Only the Cathedral, Santa Ana and San Salvador cost money, so even just popping in for the relief from the hot sun is worthwhile. Don’t miss the venerable Macarena, or the teeny chapels under the Postigo Arch or the end of the Puente de Triana.

EU citizens have their entrance to Itálica, a Roman settlement 20 minutes outside the city, free every day.

Lounge in one of the city’s expansive parks

From María Luisa to Alamillo to the banks of the Guadalquivir, Seville’s parks are a defense against the hot summers and a cheap way to relax. Bring a picnic lunch for a cheap dining option, or come prepared for an afternoon siesta.

Parque María Luisa is the green lung of the city center, located adjacent to the Royal Tobacco Factory. In 1929, Seville became home to the Iberoamerican Fair, and event that brought together Latin-and South American countries in order to strengthen ties, most of which were Spanish colonies. Sitting at the southern end of the historic quarter, each country designed its own pabellón, or exhibition hall, crowned by the Plaza de España. All sites are free to view, though some aren’t open to the public or are used as government buildings.

Shop at a local’s market

Churros-in-seville

Nowhere in Seville can you witness the way its people live than in its local markets. Old ladies jab you with their elbows to get through the fruit stand while your jaw drops with the weird cuts of animals, the array of fish and the mounds of spices sold at each. Most markets are open Monday – Saturday from 8a.m. until 2p.m. My top pick is the Mercado de Triana.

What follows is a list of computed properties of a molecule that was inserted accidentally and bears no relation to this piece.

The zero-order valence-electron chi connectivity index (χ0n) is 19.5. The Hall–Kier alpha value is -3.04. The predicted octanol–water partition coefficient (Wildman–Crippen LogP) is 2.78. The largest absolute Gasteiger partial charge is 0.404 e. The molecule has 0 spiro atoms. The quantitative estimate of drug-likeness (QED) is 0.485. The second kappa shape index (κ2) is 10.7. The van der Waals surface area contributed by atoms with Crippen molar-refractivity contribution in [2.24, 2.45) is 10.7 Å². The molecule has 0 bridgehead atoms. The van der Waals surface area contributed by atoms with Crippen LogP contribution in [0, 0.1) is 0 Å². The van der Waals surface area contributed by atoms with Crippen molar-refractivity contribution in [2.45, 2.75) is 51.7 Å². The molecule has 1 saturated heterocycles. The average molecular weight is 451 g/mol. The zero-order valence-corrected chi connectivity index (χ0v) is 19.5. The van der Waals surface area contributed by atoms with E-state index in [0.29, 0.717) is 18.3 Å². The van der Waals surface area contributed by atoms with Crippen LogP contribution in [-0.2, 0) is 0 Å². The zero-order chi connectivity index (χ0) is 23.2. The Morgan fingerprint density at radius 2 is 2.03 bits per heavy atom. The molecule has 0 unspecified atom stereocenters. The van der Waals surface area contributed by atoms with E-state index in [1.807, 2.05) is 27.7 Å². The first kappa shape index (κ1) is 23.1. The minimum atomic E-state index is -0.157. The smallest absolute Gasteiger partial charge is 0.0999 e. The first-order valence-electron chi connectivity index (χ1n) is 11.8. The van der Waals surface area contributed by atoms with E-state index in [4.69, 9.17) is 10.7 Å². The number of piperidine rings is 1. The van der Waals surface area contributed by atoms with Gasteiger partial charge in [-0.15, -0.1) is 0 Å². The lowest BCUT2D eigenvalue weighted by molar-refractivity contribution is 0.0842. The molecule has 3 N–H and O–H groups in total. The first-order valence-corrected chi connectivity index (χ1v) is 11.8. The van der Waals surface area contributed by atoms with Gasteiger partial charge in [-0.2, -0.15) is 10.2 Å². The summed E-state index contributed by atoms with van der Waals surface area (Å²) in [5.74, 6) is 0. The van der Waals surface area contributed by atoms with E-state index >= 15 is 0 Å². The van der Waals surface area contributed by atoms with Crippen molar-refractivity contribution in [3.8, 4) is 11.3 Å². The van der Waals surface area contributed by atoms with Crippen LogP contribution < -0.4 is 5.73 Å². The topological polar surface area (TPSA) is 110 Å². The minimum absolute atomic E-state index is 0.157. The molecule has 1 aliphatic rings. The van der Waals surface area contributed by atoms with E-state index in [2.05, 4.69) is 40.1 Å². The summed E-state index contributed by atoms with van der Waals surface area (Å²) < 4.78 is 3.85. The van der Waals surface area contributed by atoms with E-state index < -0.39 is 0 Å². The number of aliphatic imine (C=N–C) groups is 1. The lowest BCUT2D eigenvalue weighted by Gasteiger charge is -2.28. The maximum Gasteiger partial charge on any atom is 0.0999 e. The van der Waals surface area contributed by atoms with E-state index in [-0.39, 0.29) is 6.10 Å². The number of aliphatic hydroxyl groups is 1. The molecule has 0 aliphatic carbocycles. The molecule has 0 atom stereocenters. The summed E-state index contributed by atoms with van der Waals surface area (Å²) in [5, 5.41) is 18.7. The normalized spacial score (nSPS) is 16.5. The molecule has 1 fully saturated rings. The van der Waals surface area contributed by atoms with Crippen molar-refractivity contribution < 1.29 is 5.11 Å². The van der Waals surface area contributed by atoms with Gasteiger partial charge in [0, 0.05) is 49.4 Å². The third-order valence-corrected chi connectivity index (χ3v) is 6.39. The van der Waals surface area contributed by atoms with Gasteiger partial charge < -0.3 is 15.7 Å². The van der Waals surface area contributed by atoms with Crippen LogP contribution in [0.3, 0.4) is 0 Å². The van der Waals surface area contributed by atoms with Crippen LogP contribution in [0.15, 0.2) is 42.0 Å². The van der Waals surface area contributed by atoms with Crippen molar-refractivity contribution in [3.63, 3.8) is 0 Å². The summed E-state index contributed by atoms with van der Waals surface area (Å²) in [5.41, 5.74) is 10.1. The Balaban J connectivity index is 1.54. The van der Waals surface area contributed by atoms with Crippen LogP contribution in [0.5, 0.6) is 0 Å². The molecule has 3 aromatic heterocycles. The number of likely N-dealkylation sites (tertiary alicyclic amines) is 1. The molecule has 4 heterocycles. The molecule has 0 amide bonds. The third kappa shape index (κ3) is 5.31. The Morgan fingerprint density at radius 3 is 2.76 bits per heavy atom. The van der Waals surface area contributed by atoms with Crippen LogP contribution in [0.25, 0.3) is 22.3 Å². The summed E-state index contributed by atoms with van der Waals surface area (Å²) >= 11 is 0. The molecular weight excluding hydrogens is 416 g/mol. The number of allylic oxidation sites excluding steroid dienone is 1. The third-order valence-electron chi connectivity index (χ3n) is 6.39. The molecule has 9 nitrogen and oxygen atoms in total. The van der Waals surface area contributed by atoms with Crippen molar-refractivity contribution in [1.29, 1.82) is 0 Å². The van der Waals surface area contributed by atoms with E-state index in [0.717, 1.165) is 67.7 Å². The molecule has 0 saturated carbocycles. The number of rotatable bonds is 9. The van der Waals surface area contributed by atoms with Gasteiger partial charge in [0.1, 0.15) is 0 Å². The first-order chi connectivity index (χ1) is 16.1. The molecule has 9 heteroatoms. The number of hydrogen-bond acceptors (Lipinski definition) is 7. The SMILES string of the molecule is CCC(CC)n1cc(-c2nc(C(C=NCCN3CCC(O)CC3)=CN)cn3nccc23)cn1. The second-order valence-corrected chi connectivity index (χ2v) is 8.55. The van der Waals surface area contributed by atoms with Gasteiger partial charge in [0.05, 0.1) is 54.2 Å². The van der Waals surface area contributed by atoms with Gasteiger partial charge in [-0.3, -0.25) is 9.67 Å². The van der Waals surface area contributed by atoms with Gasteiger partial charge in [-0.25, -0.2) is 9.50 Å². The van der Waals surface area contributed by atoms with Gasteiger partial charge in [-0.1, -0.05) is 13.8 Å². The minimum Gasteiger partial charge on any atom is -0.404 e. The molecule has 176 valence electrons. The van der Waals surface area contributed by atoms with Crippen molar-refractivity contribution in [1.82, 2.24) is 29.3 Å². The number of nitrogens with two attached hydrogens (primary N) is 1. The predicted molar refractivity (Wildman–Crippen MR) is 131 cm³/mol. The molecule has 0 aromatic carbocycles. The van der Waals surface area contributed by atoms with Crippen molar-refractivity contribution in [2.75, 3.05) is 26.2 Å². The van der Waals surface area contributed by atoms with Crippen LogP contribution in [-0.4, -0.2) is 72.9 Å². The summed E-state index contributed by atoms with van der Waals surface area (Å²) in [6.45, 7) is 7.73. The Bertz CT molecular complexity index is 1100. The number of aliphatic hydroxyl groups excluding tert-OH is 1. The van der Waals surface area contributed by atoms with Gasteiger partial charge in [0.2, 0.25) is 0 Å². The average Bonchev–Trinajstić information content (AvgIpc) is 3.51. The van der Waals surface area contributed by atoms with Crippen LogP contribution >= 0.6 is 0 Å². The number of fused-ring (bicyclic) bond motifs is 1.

Discover the city’s Roman roots

Seville is a city that has been conquered, reconquered and conquered again, creating a matrix of architectural and artistic legacy. Perhaps the Roman roots of the city are best preserved, as city decrees outlaws the destruction of ruins or artifacts. Such objects can be seen in the archaeological museum of María Luisa Park, but you can discover some of them on your own.

The corner of Calle Mármoles and Calle Abades houses columns of a temple; in Plaza de la Pescadería, believed to be at the crux of the old Roman streets, giant marble blocks preserve the ruins of a fish monger’s; and in Plaza de la Encarnación, visit gorgeous mosaics and old city walls that lie underneath the square (2,00€ for non­-EU citizens). There are also ruins of a Roman aqueduct just outside the city center on Luis Montoto.

…¡y a comer!

Comer-in-seville

Like Granada, Seville’s tapas scene is a must-do when visiting, and visiting the free sites means you’ll work up an appetite. And if you’re going to spend your money anywhere, be it on food and drink!

Budget hunters tend to chow down at Taberna Los Coloniales (C/Cristo de Brugos, 19) for big plates at a low cost – their chicken in almond sauce is famous and worth waiting for. Bodega Las Columnas (C/ de Rodrigo Caro, 1) is another cheap option boasting typical dishes like espinacacon garbanzos and montaítos de pringá, and is just out of the shadow of the Giralda. With beer at 1,10€ and tapas as low as 2,20€, you can still fill up without a huge bill. If you’re in a hurry, consider Freiduría La Isla for wax paper heaping with hot, fried fish.

Regardless of how you choose to spend your money, Seville is a must when in Spain. Its beauty enraptures, making it an easy city to fall for at first glance, and its culture and personality are often what draw visitors back.